Close up of Fremontodendron, 5 petals and 5 stamens, early 90s (watercolor on watercolor paper, Prismacolor yellow for stamens)

To add detail, or not to add too much detail. That is the artist’s question. Or at least that’s always my question when I’m beginning a piece of art. For me, I usually have some kind of picture in my mind of what I want to paint, or create, and that vision usually has a certain amount of detail in place, or not. But when you do a botanical like this one, there are “implicit” details you must include to make it so. Back then I was truly enamored with creating beautiful botanicals and had fallen for all those lovely late 19th and early 20th century detailed plant renderings. And for me that looked like the wonder and thrill of limitless detail. There is something very romantic about this art, with very soft colors and seemingly overly exaggerated curves in the leaves and petals. It’s as though the plant was still blooming and thriving in its perfect spot in the world. But of course all of those early plant renderings were not done Plein air, but rather from looking at a dried specimen that the artist or botanist had collected, sometimes months earlier. Maybe that’s why the art has such seductive curves and implied plumpness as the artist added imagined moisture to the dried up plant they were looking at. At the time I did this watercolor I was working in the botany and entomology departments of the California Academy of Sciences. I was not doing watercolors, but rather pen and ink renderings of plants from Chiapas, Mexico and wasps from Papua, New Guinea. I remember working with another botanical illustrator in the artist’s room in the botany department. She had surely captured this curvy quality even though she was only drawing with pen and ink. I had noticed her lovely art as we sat silently side by side, scrutinizing our dried up plant parts. I knew that Sheva was on to something wonderful that I vowed to try to add to my work. I often wondered if she learned this tiny bit of exaggeration from other botanical illustrators or if she just knew it intuitively. One way or another, I didn’t get that memo, but I can still see the lovely romantic roundness of her drawings in my mind to this day. 

To attempt rendering a true botanical you need to be all in with the horticultural aspect of every specific detail of the plant. For example, for this Fremontia (common name flannelbush) I first did a finished sketch, making sure you could count the five petals and five stamens. I also made sure that the shape and venation of each leaf was correct and they were arranged with the perfect posture, which relates to how the leaves sit on the stem. This kind of drawing/painting is known as the plant’s habit, or what an actual stem of the plant looks like. Sound like too much detail for you? Not for me. But there was one important step for this watercolor that I neglected to share. When I first started working at the Academy I hadn’t had much success painting with watercolor. But I was convinced that my pen and ink skills would overpower and diminish my lack of watercolor confidence. So, I went to the Native CA plant section of Strybing Arboretum one spring day and attempted to paint this plant. I sat on a rock, did a very nice sketch in my sketchbook, transferred that drawing to the paper and painted. I found myself once again trying to make the pigment do my bidding. It was an awful experience and the art looked tortured and awful. But I didn’t give up and I later took a watercolor and colored pencil illustration class right there at the Cal Academy of Sciences. It was taught by an amazing scientific illustrator who worked at the Morrison Planetarium. She showed us how to layer the watercolor and colored pencil onto good paper—drying the watercolor with a hand held hair dryer with every application of watery pigment. The romance and detail of those early botanical illustrations I described earlier began to appear before my very eyes. I was enchanted.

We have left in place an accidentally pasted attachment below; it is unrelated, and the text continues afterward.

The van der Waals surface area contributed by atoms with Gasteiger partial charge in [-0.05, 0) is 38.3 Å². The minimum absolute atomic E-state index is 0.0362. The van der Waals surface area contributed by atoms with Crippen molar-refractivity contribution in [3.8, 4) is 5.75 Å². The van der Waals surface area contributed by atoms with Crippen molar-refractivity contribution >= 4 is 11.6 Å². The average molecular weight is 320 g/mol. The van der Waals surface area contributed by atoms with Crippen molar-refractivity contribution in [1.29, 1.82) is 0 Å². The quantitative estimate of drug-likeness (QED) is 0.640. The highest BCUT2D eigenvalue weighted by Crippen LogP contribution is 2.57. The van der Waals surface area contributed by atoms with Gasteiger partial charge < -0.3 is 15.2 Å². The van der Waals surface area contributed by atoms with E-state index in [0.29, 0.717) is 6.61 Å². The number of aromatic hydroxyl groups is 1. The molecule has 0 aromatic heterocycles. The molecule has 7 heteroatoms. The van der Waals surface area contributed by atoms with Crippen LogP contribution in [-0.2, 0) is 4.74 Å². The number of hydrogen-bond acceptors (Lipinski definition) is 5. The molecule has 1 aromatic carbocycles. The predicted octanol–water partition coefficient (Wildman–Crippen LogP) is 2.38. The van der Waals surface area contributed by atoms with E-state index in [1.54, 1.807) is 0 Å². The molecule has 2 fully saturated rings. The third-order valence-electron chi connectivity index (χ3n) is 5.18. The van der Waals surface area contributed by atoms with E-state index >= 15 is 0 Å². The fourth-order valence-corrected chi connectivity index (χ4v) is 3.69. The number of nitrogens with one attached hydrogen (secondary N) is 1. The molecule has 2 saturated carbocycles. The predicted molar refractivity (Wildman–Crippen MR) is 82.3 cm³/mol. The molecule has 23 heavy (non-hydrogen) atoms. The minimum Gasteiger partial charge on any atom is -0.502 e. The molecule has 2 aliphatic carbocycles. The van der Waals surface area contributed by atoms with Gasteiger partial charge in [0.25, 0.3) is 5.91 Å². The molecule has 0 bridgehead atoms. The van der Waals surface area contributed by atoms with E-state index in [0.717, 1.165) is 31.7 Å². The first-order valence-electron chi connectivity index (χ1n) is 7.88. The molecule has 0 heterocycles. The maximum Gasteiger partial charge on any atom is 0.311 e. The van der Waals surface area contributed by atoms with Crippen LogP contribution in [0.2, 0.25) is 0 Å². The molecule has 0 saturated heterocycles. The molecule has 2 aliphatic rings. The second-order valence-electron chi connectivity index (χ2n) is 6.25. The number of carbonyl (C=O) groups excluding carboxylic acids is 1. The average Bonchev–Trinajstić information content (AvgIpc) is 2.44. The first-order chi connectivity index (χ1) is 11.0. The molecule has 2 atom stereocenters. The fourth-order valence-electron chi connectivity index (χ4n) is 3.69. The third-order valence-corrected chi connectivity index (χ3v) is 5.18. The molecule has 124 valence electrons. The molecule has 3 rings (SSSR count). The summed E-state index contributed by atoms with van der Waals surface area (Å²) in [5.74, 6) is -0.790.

I did not sit on a rock for this botanical as I wasn’t sure where I would plug in my hair dryer. Instead, I painted it from one of my photos while sitting at my drafting table at home. It was so much more convenient to have a hair dryer plugged in there. 

You might be wondering about the raggedy paper I used for this illustration. I think I have shared that I try not to waste any of my materials and this paper had been a large sheet of expensive watercolor paper I had gotten wet, stretched onto my watercolor board, and then attached to the board with brown paper tape. I seem to remember that the bottom part of this paper had been the previous Fremontia disaster. I cut that off and used the upper left side of the paper you see here. 

Fremontodendron in CA garden at the Descanso Gardens, “Just add water,” 4/7/2019 (watercolor pencils, Inktense pencils on 6″ by 9″ watercolor paper)

Fast forward 30 years and I have another watercolor of a Fremontodendron that I did at the Descanso Gardens last spring. I think it is not only the antithesis of a botanical, but it also has a story of a different kind of day I had while painting it. This was done in SoCal, not in San Francisco. I didn’t sit on a rock to paint it, but did sit on the ground on a sheet of bubble wrap. And we have a botanical painstakingly done compared to a quick 30 minute Plein air experience—same plant, different day. (I have already posted this piece of art and it’s story April 13, 2019. I thought it interesting to share my artistic journey of style and substance from then to now.) What is probably the true story here is that maybe this piece isn’t so great, but what I have learned in more than 30 years of painting is that it just doesn’t matter. Paintings the thing, and that’s all that matters!

Happy Holidays and happy first day of winter!